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Combermere Abbey Photograph

In December 1891, Sybell Corbet took an interesting photograph of the library at Combermere Abbey. When the film was developed the ghost like image of a figure could be seen sitting in one of the chairs. This figure was tentatively identified as Lord Combermere who’s funeral was taking place at the time the photograph was taken.

Wellington Stapleton-Cotton, 2nd Viscount Combermere was born 24 November 1818 and passed away 1 December 1891 after being hit by a horse drawn carriage. Lord Combermere had been a Member of Parliament for Carrickfergus and a Colonel in the Life Guards. His father, Field Marshall Stapleton Stapleton-Cotton, 1st Viscount Combermere, Governor of Barbados and commander of the West Indian forces also had a brush with a famous ‘paranormal’ case and in 1820 ordered an investigation into the moving Chase family coffins in Barbados.

I think some websites confuse these two Viscounts when discussing this photograph.

Combermere Abbey dates from 1133 and was originally founded by Hugh de Malbank for the Cistercian order. All but the Abbots House was destroyed in the 1538 Dissolution of the Monasteries and the estate came into the hands of the Sir George Cotton, Esquire of the Body to King Henry VIII and Vice-Chamberlain of the Household of Edward, Prince of Wales and his family retained the estate until 1919.

The Photograph:
Sybell Corbet stated the expose took roughly one hour and was obviously unmonitored as it was suggested that perhaps someone may have entered the room and sat on the chair whilst the photograph was being taken. However, everyone was supposed to be at the funeral. Given that it was not taken in controlled conditions some ones presence cannot I feel be ruled out entirely.

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Ian Topham
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Re: Combermere Abbey Photograph

’All the Year Round’ was a weekly Victorian magazine owned and edited by Charles Dickens and following his death in 1870 by his son Charles Dickens Junior. In December 1870 it featured the following article concerning an experience at Combermere Abbey.

“The old part of this fine old mansion has been made into bedrooms and offices, not being in keeping with the splendour of modern requirements. Thus, what used to be called the coved saloon’ was first degraded into a nursery, and is now used as a bedroom. When the late Lord Cotton grew old, this room, in which he had played as a child, was occupied by his niece, Miss P., who before her marriage resided at the house. Lady Cotton’s dressing-room was only divided from the ‘coved saloon’ by a short corridor.

One evening Miss P. was alone, dressing for a very late dinner, and as she rose from her toilet glass to get some article of dress, she saw standing near her bed—a little iron one, placed out in the room away from the wall—the figure of a child dressed in a very quaint frock, with an odd little ruff round its neck. For some moments Miss P. stood and stared, wondering how this strange little creature could have entered her room. The full glare of the candle was upon its face and figure. As she stood looking at it, the child began to run round the bed in a wild, distressed way with a look of suffering in its little face.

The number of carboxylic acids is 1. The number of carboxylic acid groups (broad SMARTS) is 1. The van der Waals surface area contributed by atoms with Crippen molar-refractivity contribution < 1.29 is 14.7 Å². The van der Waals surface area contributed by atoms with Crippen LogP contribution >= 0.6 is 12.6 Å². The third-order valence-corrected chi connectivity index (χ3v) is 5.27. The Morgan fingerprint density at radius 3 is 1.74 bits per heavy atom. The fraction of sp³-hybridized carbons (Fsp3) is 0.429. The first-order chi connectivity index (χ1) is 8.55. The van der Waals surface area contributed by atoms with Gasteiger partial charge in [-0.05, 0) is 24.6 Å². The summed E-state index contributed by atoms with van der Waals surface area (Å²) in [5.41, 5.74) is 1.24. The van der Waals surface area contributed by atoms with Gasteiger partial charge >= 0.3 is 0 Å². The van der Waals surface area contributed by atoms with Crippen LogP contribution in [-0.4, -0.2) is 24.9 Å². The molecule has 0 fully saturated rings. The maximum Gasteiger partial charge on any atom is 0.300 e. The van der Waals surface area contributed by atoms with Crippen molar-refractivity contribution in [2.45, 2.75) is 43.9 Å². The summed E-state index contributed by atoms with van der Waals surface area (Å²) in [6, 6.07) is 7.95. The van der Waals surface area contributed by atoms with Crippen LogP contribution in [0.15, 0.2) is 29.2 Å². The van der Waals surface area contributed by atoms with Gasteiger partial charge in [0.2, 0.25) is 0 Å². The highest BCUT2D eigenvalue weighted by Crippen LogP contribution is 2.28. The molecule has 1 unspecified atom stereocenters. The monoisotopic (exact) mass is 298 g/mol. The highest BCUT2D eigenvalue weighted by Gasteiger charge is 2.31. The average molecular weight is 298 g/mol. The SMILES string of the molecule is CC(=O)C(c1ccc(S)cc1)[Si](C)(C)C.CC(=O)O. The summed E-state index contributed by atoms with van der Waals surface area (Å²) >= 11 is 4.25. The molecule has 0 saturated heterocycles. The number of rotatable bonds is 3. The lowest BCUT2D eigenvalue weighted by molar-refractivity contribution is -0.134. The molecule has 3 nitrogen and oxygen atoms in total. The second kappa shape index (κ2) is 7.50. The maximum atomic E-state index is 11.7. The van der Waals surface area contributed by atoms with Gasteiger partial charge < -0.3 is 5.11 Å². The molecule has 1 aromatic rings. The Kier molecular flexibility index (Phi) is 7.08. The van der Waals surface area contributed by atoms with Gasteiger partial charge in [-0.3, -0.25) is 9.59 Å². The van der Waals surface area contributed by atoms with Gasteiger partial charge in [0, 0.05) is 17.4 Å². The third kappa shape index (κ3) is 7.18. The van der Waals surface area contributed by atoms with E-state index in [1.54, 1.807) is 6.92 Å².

“Miss P., still more and more surprised, walked up to the bed and stretched out her hand, when the child suddenly vanished, how or where she did not see, but apparently into the floor. She went at once to Lady Cotton’s room, and inquired of her to whom the little girl could belong she had just seen in her room, expressing her belief that it was supernatural, and describing her odd dress and troubled face.

“The ladies went down to dinner, for many guests were staying in the house. Lady Cotton thought and thought over this strange appearance. At last she remembered that Lord Cotton had told her that one of his earliest recollections was the grief he felt at the sudden death of a little sister of whom he was very fond, fourteen years old. The two children had been playing together in the nursery—the same ‘coved saloon’ —running round and round the bed overnight. In the morning, when he woke, he was told she had died in the night, and he was taken by one of the nursery-maids to see her laid out on her little bed in the ‘coved saloon’. The sheet which covered her was removed to show him her face. The horror he had felt at the first sight of death made so vivid an impression on him that in extreme old age he still recalled it. The dress and face of the child, as described by Miss P., agreed precisely with his remembrance of his sister. Both Lady Cotton and Miss P. related this to the writer.”



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